Do you like to play with snakes? If you do, don’t miss the snow snake workshop on Saturday, January 29 at 11 a.m. and at 2 p.m. at the Institute for American Indian Studies on 38 Curtis Road in Washington. At this special Native American workshop, you will make a “snow snake” and use it to play a traditional Haudenosaunee (Iroquois) winter game.
Snow snakes are hand-made from a flattened piece of wood with a notch at one end that makes them easy to throw. Some sticks are carved in intricate patterns that resemble a snake and then coated with wax. Participants in this workshop will learn how to make their very own snow snake with Susan Scherf, an educator at the Institute and a woodcrafter. This workshop includes materials and wood-burning kits. Participants are welcome to bring their own whittling knife if they have one although it is not required.
The competitive winter game of snow snake is still played today in many Native American Communities. The object of the game is for players to see how far they can slide a snake across the snow, usually in a trough that has been built up and then grooved by dragging a log along its length. Players toss the snake, similar to a javelin thrower onto the track. The challenge is to throw the snake with just enough force to make it slide a long distance without using so much force that it jumps the track. A highlight of this workshop, weather permitting, is to go outside and try out your snow snake in a friendly competition.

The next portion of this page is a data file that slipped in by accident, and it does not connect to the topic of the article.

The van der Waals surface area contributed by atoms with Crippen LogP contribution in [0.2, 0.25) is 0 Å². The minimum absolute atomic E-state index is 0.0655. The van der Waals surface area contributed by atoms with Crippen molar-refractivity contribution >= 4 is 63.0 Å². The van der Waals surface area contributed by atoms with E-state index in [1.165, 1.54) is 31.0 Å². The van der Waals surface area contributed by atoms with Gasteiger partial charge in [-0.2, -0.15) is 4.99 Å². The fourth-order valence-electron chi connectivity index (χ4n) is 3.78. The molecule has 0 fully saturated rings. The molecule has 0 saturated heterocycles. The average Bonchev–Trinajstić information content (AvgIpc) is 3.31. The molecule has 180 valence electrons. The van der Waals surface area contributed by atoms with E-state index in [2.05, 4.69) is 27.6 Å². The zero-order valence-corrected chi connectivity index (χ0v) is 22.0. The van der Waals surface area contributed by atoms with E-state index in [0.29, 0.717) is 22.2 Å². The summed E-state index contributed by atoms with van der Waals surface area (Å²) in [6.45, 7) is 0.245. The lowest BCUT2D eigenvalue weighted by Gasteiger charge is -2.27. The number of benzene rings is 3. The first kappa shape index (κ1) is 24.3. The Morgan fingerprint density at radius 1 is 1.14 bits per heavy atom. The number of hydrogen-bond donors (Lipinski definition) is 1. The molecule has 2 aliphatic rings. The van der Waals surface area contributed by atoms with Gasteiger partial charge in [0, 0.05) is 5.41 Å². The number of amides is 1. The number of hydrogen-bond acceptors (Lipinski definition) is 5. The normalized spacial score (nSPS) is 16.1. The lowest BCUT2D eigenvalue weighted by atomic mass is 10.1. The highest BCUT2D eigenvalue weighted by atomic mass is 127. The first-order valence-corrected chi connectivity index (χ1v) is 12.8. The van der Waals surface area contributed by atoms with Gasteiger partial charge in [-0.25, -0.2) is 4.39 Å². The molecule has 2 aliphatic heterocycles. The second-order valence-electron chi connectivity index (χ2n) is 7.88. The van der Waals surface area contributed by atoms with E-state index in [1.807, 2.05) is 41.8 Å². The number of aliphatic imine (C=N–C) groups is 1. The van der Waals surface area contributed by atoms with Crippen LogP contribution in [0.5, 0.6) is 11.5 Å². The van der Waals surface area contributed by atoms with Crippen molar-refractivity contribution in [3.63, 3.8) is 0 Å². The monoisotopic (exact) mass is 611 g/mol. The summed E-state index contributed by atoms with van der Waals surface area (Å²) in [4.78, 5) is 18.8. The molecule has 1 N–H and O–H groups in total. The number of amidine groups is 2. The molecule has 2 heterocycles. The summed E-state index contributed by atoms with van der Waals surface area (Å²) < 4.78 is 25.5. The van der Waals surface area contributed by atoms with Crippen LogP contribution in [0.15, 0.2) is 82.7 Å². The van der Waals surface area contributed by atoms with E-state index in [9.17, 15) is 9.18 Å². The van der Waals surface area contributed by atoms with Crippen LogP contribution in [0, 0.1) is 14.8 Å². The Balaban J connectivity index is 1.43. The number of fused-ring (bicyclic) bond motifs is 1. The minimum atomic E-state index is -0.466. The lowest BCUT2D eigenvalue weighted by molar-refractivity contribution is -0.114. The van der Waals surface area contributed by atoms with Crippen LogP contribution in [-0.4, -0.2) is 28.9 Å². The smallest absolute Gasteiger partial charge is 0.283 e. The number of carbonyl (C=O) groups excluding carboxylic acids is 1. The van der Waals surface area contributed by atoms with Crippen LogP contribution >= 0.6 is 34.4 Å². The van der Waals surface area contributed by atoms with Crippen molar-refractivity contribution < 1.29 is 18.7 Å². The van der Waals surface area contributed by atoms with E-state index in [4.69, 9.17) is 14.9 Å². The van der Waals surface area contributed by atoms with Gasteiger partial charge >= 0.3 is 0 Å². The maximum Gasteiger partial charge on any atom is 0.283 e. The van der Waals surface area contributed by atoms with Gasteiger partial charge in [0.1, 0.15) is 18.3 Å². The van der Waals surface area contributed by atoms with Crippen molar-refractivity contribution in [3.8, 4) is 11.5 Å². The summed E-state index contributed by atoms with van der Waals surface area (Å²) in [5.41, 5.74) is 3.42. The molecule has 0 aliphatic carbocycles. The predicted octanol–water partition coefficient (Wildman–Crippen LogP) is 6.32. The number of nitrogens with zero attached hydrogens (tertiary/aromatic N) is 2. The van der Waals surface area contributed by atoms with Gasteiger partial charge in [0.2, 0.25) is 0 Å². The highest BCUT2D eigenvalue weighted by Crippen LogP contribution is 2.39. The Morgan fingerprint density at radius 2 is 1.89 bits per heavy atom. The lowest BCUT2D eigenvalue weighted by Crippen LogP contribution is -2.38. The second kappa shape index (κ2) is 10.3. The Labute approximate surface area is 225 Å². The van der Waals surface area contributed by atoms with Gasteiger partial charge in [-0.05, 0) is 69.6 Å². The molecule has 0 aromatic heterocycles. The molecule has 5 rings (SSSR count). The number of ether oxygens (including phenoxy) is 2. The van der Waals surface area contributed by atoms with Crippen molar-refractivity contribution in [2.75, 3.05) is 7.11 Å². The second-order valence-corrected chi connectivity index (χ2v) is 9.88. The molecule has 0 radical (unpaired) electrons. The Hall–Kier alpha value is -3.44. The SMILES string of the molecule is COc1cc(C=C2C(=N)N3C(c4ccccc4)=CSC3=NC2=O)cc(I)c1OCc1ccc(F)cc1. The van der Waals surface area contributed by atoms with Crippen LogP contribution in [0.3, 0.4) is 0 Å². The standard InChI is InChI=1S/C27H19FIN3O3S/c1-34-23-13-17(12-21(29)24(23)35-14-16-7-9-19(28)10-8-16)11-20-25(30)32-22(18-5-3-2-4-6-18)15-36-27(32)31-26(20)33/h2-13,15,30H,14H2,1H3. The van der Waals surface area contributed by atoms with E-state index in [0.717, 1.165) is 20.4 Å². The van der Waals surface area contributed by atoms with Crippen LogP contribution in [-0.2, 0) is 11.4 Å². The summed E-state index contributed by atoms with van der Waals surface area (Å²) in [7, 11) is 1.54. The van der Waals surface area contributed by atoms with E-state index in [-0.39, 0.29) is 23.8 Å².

Space per session is limited and pre-registration is required. The price of participation including materials is $20 for non-members and $10 for members. For more information call 860-868-0518, email firstname.lastname@example.org or click here to register online.
For the video on the snow snake check out https://www.facebook.com/IAISMuseum/videos/357579399083631
About Institute for American Indian Studies
Located on 15 acres of woodland acres the Institute For American Indian Studies preserves and educates through archeology, research, exhibitions, and programs. They have the 16th c. Algonquian Village, Award-Winning Wigwam Escape, and a museum with temporary and permanent displays of authentic artifacts from prehistory to the present that allows visitors to foster a new understanding of the world and the history and culture of Native Americans. The Institute for American Indian Studies is located on 38 Curtis Road, Washington, CT.